Transferrin receptor activity and localisation in the rat duodenum

Phillip Oates, C. Thomas, Evan Morgan

Research output: Contribution to journalArticle

17 Citations (Scopus)

Abstract

It is not known how the efficiency of intestinal iron absorption is regulated. One hypothesis suggests that an interaction between the transferrin receptor (TfR) and the haemochromatosis protein (HFE) regulates the level of iron loading in crypt cells. The hypothesis goes on to suggest that this determines the amount of transport protein, expressed in villus enterocytes, that is involved in iron absorption. Mice with haploinsufficiency for TfR are iron deficient and this is thought to be caused by reduced iron absorption. This suggests that TFR may play a role in the regulation and/or mechanism of iron absorption. We investigated TfR function and distribution by measuring iron uptake from plasma transferrin and by immunohistochemistry. The uptake of transferrin-bound iron (Tf-Fe-2) into mucosal cells subsequently separated along the crypt-villus axis was compared to the presence of TfR, determined by immunohistochemistry using frozen and wax sections. Frozen sections showed TfR staining in crypt and villus epithelial cells. In wax sections TfR was only identified in a supranuclear region commencing in enterocytes at the crypt-villus junction and attaining greatest levels at the villus tip. This indicates that the processing of wax tissue exposes a TfR epitope that otherwise remains undetectable when studied in frozen sections. This appearance in paraffin sections was inversely related to the uptake of Tf-Fe-2. Supranuclear TfR was not associated with lysosomes, since there was no difference in the uptake of normal Tf-Fe-2 and that of the non-digestible cellobiose Tf-Fe-2, and Western blot analysis revealed similar amounts of TfR in crypt and villus cells. Also the uptake of Tf-Fe-2 increased linearly with time, albeit less in villus than crypt cells, suggesting that maturation of an efflux system in villus cells is not responsible for this difference. We hypothesise that TfR in the supranuclear region of villus enterocytes may play a role in iron absorption.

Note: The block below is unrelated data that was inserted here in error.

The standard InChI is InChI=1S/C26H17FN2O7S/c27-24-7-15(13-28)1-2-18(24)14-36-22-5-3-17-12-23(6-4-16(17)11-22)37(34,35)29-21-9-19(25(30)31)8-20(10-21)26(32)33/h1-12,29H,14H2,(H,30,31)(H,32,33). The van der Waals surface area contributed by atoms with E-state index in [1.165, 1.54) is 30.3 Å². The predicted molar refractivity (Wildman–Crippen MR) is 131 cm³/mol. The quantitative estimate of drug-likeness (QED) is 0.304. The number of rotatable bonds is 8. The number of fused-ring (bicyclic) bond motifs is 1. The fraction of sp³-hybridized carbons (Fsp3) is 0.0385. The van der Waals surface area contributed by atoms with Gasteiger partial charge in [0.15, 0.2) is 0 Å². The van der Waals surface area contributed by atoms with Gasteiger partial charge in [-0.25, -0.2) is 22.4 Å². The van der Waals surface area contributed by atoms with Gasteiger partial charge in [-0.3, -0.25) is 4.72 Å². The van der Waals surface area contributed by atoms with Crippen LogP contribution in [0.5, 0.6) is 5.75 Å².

Original languageEnglish
Pages (from-to)116-124
JournalPflugers Archiv-European Journal of Physiology
Volume440
DOIs
Publication statusPublished - 2000

Fingerprint

Transferrin Receptors
Duodenum
Rats
Iron
Enterocytes
Waxes
Frozen Sections
Transferrin
Immunohistochemistry
Haploinsufficiency
Cellobiose
Intestinal Absorption
Lysosomes
Paraffin
Epitopes
Carrier Proteins
Western Blotting
Epithelial Cells
holotransferrin
Tissue

Cite this

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title = "Transferrin receptor activity and localisation in the rat duodenum",
abstract = "It is not known how the efficiency of intestinal iron absorption is regulated. One hypothesis suggests that an interaction between the transferrin receptor (TfR) and the haemochromatosis protein (HFE) regulates the level of iron loading in crypt cells. The hypothesis goes on to suggest that this determines the amount of transport protein, expressed in villus enterocytes, that is involved in iron absorption. Mice with haploinsufficiency for TfR are iron deficient and this is thought to be caused by reduced iron absorption. This suggests that TFR may play a role in the regulation and/or mechanism of iron absorption. We investigated TfR function and distribution by measuring iron uptake from plasma transferrin and by immunohistochemistry. The uptake of transferrin-bound iron (Tf-Fe-2) into mucosal cells subsequently separated along the crypt-villus axis was compared to the presence of TfR, determined by immunohistochemistry using frozen and wax sections. Frozen sections showed TfR staining in crypt and villus epithelial cells. In wax sections TfR was only identified in a supranuclear region commencing in enterocytes at the crypt-villus junction and attaining greatest levels at the villus tip. This indicates that the processing of wax tissue exposes a TfR epitope that otherwise remains undetectable when studied in frozen sections. This appearance in paraffin sections was inversely related to the uptake of Tf-Fe-2. Supranuclear TfR was not associated with lysosomes, since there was no difference in the uptake of normal Tf-Fe-2 and that of the non-digestible cellobiose Tf-Fe-2, and Western blot analysis revealed similar amounts of TfR in crypt and villus cells. Also the uptake of Tf-Fe-2 increased linearly with time, albeit less in villus than crypt cells, suggesting that maturation of an efflux system in villus cells is not responsible for this difference. We hypothesise that TfR in the supranuclear region of villus enterocytes may play a role in iron absorption.",